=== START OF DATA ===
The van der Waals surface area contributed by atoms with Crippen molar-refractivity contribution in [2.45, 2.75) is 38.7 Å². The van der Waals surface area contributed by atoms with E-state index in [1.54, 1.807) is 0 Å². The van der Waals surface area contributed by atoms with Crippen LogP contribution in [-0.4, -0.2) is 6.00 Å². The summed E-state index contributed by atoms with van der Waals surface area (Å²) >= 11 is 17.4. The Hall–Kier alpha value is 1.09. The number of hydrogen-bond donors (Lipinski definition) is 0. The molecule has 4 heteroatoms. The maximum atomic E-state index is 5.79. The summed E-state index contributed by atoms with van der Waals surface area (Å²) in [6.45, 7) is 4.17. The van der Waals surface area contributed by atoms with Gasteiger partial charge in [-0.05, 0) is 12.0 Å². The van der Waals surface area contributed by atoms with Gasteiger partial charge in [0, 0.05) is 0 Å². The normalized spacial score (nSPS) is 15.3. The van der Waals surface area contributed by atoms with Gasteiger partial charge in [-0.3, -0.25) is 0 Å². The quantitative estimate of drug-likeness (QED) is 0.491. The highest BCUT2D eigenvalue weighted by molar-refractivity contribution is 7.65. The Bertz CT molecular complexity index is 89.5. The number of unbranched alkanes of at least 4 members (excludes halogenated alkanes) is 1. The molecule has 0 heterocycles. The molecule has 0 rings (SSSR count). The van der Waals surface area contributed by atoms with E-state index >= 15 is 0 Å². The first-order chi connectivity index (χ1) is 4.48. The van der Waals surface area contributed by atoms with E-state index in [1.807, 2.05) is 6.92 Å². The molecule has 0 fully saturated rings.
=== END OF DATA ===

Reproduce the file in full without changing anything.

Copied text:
The van der Waals surface area contributed by atoms with Crippen molar-refractivity contribution in [2.45, 2.75) is 38.7 Å². The van der Waals surface area contributed by atoms with E-state index in [1.54, 1.807) is 0 Å². The van der Waals surface area contributed by atoms with Crippen LogP contribution in [-0.4, -0.2) is 6.00 Å². The summed E-state index contributed by atoms with van der Waals surface area (Å²) >= 11 is 17.4. The Hall–Kier alpha value is 1.09. The number of hydrogen-bond donors (Lipinski definition) is 0. The molecule has 4 heteroatoms. The maximum atomic E-state index is 5.79. The summed E-state index contributed by atoms with van der Waals surface area (Å²) in [6.45, 7) is 4.17. The van der Waals surface area contributed by atoms with Gasteiger partial charge in [-0.05, 0) is 12.0 Å². The van der Waals surface area contributed by atoms with Gasteiger partial charge in [0, 0.05) is 0 Å². The normalized spacial score (nSPS) is 15.3. The van der Waals surface area contributed by atoms with Gasteiger partial charge in [-0.3, -0.25) is 0 Å². The quantitative estimate of drug-likeness (QED) is 0.491. The highest BCUT2D eigenvalue weighted by molar-refractivity contribution is 7.65. The Bertz CT molecular complexity index is 89.5. The number of unbranched alkanes of at least 4 members (excludes halogenated alkanes) is 1. The molecule has 0 heterocycles. The molecule has 0 rings (SSSR count). The van der Waals surface area contributed by atoms with E-state index >= 15 is 0 Å². The first-order chi connectivity index (χ1) is 4.48. The van der Waals surface area contributed by atoms with E-state index in [1.807, 2.05) is 6.92 Å². The molecule has 0 fully saturated rings.